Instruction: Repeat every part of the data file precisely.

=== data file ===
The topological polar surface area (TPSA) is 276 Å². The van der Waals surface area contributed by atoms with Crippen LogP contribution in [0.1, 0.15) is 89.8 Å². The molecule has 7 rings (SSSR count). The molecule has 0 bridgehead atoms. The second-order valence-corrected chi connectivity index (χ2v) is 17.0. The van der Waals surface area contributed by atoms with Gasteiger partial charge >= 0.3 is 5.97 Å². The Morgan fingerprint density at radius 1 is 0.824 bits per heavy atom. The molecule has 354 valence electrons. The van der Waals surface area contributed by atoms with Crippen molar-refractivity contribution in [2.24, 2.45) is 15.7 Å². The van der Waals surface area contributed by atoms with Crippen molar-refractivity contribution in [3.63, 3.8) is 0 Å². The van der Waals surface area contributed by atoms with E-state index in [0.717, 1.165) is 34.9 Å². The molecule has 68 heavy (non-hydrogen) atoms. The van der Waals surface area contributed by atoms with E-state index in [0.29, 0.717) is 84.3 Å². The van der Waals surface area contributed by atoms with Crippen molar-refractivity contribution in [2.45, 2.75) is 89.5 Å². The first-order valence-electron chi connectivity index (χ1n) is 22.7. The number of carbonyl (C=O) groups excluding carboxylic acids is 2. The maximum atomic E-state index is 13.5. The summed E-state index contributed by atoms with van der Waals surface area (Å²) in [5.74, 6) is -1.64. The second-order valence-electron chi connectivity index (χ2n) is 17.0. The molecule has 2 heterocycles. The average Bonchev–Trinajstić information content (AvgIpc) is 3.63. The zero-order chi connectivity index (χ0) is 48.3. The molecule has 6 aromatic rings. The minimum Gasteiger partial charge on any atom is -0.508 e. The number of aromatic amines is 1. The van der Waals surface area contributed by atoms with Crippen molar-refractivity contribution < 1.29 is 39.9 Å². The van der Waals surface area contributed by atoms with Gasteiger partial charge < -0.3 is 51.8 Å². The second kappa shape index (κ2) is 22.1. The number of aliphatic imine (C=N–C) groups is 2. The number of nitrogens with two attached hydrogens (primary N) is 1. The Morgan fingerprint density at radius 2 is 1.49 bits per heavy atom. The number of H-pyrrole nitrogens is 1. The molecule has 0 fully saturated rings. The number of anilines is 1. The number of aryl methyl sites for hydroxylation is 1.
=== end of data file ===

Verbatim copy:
The topological polar surface area (TPSA) is 276 Å². The van der Waals surface area contributed by atoms with Crippen LogP contribution in [0.1, 0.15) is 89.8 Å². The molecule has 7 rings (SSSR count). The molecule has 0 bridgehead atoms. The second-order valence-corrected chi connectivity index (χ2v) is 17.0. The van der Waals surface area contributed by atoms with Gasteiger partial charge >= 0.3 is 5.97 Å². The Morgan fingerprint density at radius 1 is 0.824 bits per heavy atom. The molecule has 354 valence electrons. The van der Waals surface area contributed by atoms with Crippen molar-refractivity contribution in [2.24, 2.45) is 15.7 Å². The van der Waals surface area contributed by atoms with Crippen molar-refractivity contribution in [3.63, 3.8) is 0 Å². The van der Waals surface area contributed by atoms with E-state index in [0.717, 1.165) is 34.9 Å². The molecule has 68 heavy (non-hydrogen) atoms. The van der Waals surface area contributed by atoms with E-state index in [0.29, 0.717) is 84.3 Å². The van der Waals surface area contributed by atoms with Crippen molar-refractivity contribution in [2.45, 2.75) is 89.5 Å². The first-order valence-electron chi connectivity index (χ1n) is 22.7. The number of carbonyl (C=O) groups excluding carboxylic acids is 2. The maximum atomic E-state index is 13.5. The summed E-state index contributed by atoms with van der Waals surface area (Å²) in [5.74, 6) is -1.64. The second-order valence-electron chi connectivity index (χ2n) is 17.0. The molecule has 2 heterocycles. The average Bonchev–Trinajstić information content (AvgIpc) is 3.63. The zero-order chi connectivity index (χ0) is 48.3. The molecule has 6 aromatic rings. The minimum Gasteiger partial charge on any atom is -0.508 e. The number of aromatic amines is 1. The van der Waals surface area contributed by atoms with Crippen molar-refractivity contribution < 1.29 is 39.9 Å². The van der Waals surface area contributed by atoms with Gasteiger partial charge < -0.3 is 51.8 Å². The second kappa shape index (κ2) is 22.1. The number of aliphatic imine (C=N–C) groups is 2. The number of nitrogens with two attached hydrogens (primary N) is 1. The Morgan fingerprint density at radius 2 is 1.49 bits per heavy atom. The number of H-pyrrole nitrogens is 1. The molecule has 0 fully saturated rings. The number of anilines is 1. The number of aryl methyl sites for hydroxylation is 1.